On Tuesday, August 4, via a short and unassuming tweet, the former president of Colombia, Alvaro Uribe Velez, informed the world that he was placed under house arrest. The news sent shockwaves throughout South America’s political circles and sparked protests across Colombia. Uribe’s house arrest order, issued by the supreme court of justice as part of a case investigating witness tampering and false testimony, is surprising and problematic for several reasons.
For starters, it is the first time that a former president has been deprived of personal liberty in Colombia, a country where more than one recent head of state has questionable records, such as campaign financing by major drug cartels. Secondly, since March, Colombia has been in lockdown due to the COVID-19 pandemic, which means that individuals are for the most part already confined within their residences. Moreover, as former president and senator, Uribe doesn’t go anywhere in Colombia without a substantial security apparatus.
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Thirdly, the former president is well known both nationally and internationally, which translates to extremely low flight risk and one that could have been addressed by merely confiscating his passport. Adding to the controversy of the supreme court’s order is the fact that, as recently as last year, individuals who pose actual security and flight risks, such as Revolutionary Armed Forces of Colombia (FARC) leaders Ivan Marquez and Jesus Santrich, were not preemptively detained despite probable cause and ended up fleeing Colombia to set up a dissident guerrilla movement.
Lastly, Uribe should be presumed innocent until proven guilty, like any other citizen, as outlined in Article 29 of Colombia’s Constitution. However, it seems that given his high profile and political history, the supreme court is treating the former president differently. This is problematic for the rule of law in Colombia.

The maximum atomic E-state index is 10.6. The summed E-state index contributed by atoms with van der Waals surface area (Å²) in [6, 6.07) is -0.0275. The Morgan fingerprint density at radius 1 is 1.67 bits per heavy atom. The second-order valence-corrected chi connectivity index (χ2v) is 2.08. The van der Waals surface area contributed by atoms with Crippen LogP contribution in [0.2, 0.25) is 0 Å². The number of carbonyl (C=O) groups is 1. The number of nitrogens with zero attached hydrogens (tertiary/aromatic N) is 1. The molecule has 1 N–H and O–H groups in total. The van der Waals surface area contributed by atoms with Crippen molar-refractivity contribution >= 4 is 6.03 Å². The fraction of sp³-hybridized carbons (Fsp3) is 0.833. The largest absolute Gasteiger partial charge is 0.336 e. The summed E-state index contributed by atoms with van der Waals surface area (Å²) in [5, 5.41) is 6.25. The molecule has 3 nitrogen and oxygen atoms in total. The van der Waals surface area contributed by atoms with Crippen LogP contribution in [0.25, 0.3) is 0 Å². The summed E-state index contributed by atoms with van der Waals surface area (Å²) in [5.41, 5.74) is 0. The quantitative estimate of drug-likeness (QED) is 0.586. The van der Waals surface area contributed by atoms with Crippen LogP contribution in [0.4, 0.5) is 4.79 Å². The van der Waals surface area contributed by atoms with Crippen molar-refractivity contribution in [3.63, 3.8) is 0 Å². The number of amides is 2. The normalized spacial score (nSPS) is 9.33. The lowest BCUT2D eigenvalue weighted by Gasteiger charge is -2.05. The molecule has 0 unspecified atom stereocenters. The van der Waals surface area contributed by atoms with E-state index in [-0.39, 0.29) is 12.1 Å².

Irregularities in the Process
Under Uribe’s presidency, Colombia’s security was largely restored, narco-terrorism was fought head-on by the national government, numerous FARC leaders were captured, over a thousand drug traffickers were extradited to the United States, and large paramilitary groups demobilized under the auspices of the Justice and Peace Law. Uribe’s work and legacy, much of which was implemented in close coordination with the United States at the time, is also recognized internationally. One of the global voices against Colombia’s former president’s house arrest is US Vice President Mike Pence, who, on August 14, tweeted in solidarity, asking that Uribe be allowed to “defend himself as a free man.”
Given his former status as senator, Uribe’s case, which happens to be against left-wing Senator Ivan Cepeda, had Colombia’s supreme court as its original jurisdiction, in accordance with Article 235 of the constitution. Specifically, this case began in 2012 when Uribe filed a legal complaint against Cepeda accusing him of paying bribes to imprisoned criminals in exchange for testimony that would incriminate the former president and his brother for paramilitary activities during Uribe’s time as mayor of Medellin and governor of Antioquia. In 2018, an election year in Colombia, the supreme court flipped the accusation and charged Uribe with allegedly paying witnesses to testify in his favor and against Cepeda.
Since its inception, the process against Uribe has been overly politicized and marred by irregularities, including the admission of illegally obtained wiretap recordings as evidence in the case. Over 20,000 illegal interceptions were made to Uribe’s cellphone, under a judicial order that was supposed to tap Congressmember Nilton Cordoba, not the former president. Making matters worse, as soon as the analyst from Colombia’s attorney general’s office in charge of the wiretap realized that the cellphone belonged to Uribe and not Cordoba, he notified his superiors. However, the illegal interceptions continued for nearly a month and were eventually submitted to the supreme court as evidence.